World Championship Game 8: Nepomniachtchi self-destructs

by Carlos Alberto Colodro
12/5/2021 – Magnus Carlsen now has a two-point lead at the World Championship match in Dubai, after beating Ian Nepomniachtchi’s Petroff Defence in Sunday’s game 8. Nepo made a couple of inexplicable moves in positions that seemed to be all but forcefully heading to an inevitable draw. Find here the crucial encounter analysed by elite grandmaster and theoretical expert Anish Giri. | Photo: Eric Rosen

ChessBase 16 - Mega package Edition 2022 ChessBase 16 - Mega package Edition 2022

Your key to fresh ideas, precise analyses and targeted training!
Everyone uses ChessBase, from the World Champion to the amateur next door. It is the program of choice for anyone who loves the game and wants to know more about it. Start your personal success story with ChessBase and enjoy the game even more.

More...

A new match begins

Replay full analysis of the game by world number six Anish Giri at the end of the article!

Magnus CarlsenAfter not winning a single classical game in a World Championship match since 2016, Magnus Carlsen has won twice in three days at the battle for the crown in Dubai. With six games to go, it would be truly surprising if Ian Nepomniachtchi manages to bounce back, especially after having suffered such painful defeats.

While Friday’s game will go down in World Championship history as a memorable struggle, Carlsen’s latest win had more to do with what appear to be psychological difficulties suffered by his opponent. In the end, it was a dream three-day series for the defending champion, who not only won both his games with white but also got a clean, quick draw in his one game with the black pieces.

After such an optimal result in the games following the second rest day, one would think Carlsen would be ecstatic in the post-game press conference. However, he looked markedly tired, a perception which was confirmed by the Norwegian himself while answering to journalists’ questions. This was not the kind of win a player of Carlsen’s calibre celebrates excessively.

Anish Giri — whose annotations you can find at the end of the article — noted that for him and his colleagues it seldom feels good to beat Nepomniachtchi. Much like in Saturday’s encounter, the Russian tends to lose games after overestimating his chances and losing control of the position. Giri described the phenomenon concisely:

Nobody ever beats him.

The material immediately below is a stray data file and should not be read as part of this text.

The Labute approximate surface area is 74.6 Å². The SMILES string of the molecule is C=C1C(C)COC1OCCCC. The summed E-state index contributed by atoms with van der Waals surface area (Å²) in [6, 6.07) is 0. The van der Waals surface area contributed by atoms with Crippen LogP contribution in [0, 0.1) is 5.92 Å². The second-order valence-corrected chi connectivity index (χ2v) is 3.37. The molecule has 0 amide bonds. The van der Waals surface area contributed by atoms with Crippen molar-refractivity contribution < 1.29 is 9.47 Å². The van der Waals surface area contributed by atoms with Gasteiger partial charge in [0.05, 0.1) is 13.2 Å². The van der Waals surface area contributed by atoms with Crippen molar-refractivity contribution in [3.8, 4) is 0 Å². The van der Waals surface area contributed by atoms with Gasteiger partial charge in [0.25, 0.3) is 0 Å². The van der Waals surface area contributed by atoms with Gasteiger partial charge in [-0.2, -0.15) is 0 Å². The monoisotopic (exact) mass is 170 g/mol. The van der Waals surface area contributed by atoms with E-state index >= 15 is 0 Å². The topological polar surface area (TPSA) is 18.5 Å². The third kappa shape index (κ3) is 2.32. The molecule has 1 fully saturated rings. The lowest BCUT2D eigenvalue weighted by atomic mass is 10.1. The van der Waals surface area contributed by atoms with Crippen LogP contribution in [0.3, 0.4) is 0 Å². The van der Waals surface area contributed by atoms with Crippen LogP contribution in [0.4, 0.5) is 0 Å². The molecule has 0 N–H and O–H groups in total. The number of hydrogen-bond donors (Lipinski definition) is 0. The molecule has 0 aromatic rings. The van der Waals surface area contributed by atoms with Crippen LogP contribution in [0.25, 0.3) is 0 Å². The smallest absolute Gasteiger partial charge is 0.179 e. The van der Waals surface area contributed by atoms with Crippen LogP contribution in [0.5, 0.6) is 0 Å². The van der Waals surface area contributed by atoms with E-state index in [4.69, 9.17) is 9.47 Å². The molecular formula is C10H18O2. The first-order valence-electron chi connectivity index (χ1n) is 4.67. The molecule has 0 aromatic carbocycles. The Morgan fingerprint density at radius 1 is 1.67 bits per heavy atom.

It is certainly difficult to imagine Nepo managing to recover from a two-point deficit given how strongly Carlsen has been playing in Dubai — and how well-prepared he looks in his fifth outing at a World Championship match. Nonetheless, the fighting Russian is likely to revert back to the kinds of sharp openings and defences that gave him so many victories during his career — i.e. the Grünfeld.

The fact that the challenger is all but forced to employ a new, aggressive approach might end up being just what he needed to put up more of a fight. Or maybe this weekend will simply decide the whole match in Carlsen’s favour...

Out of a Petroff Defence, Carlsen played an innocent-looking system with 7.Nd2. As Nepo himself noted later on, though, White can create some trouble in this setup. The first critical position was reached as early as on move 10.

 

Breaking the perfect symmetry of the game, Nepo had played 9...h5 after thinking for over 16 minutes. Surprisingly, Carlsen was out of book here — and what was even more unexpected was to see him spend 40 minutes before going for 10.Qe1.

The most logical alternative was 10.c4, which might end up working for White, albeit not without complications. As mentioned above, the defending champion was tired after Friday’s marathon, which turned out to be the crucial factor in him going for what might be considered as an implicit draw offer.

And, indeed, a draw would have most likely followed Black responding with 10...Qe7. However, Nepo opted for 10...Kf8, which is by no means a mistake. After the game, a disheartened — yet serene — Nepo mentioned:

In other iteration, it would be a draw in like fifteen moves, after 10...Qe7

Ian Nepomniachtchi

The stare — Ian Nepomniachtchi | Photo: Niki Riga

Following Nepo’s tenth move, the fight continued with a symmetrical pawn structure but with Black unable to castle. A critical psychological moment was seen on move 14.

 

Giri described Nepo’s 14...Rh6 as ‘questionable’, but more importantly he refers to the fact that the Russian played this move way too quickly:

This questionable move was played too fast, and I started to get worried for Black here. It started to become clear that Ian was out of balance on this day.

The weight of the situation seemed to be getting into Nepo’s head, who at times makes impulsive decisions even in very important games. And Giri’s instinct was right, as the Russian made the first big blunder of the match seven moves later.

 

21...b5 is not the kind of mistake you see in a World Championship match. The pawn push allows 22.Qa3+ Kg8 23.Qxa7, when White grabs a pawn and attacks the bishop on d7 at the same time.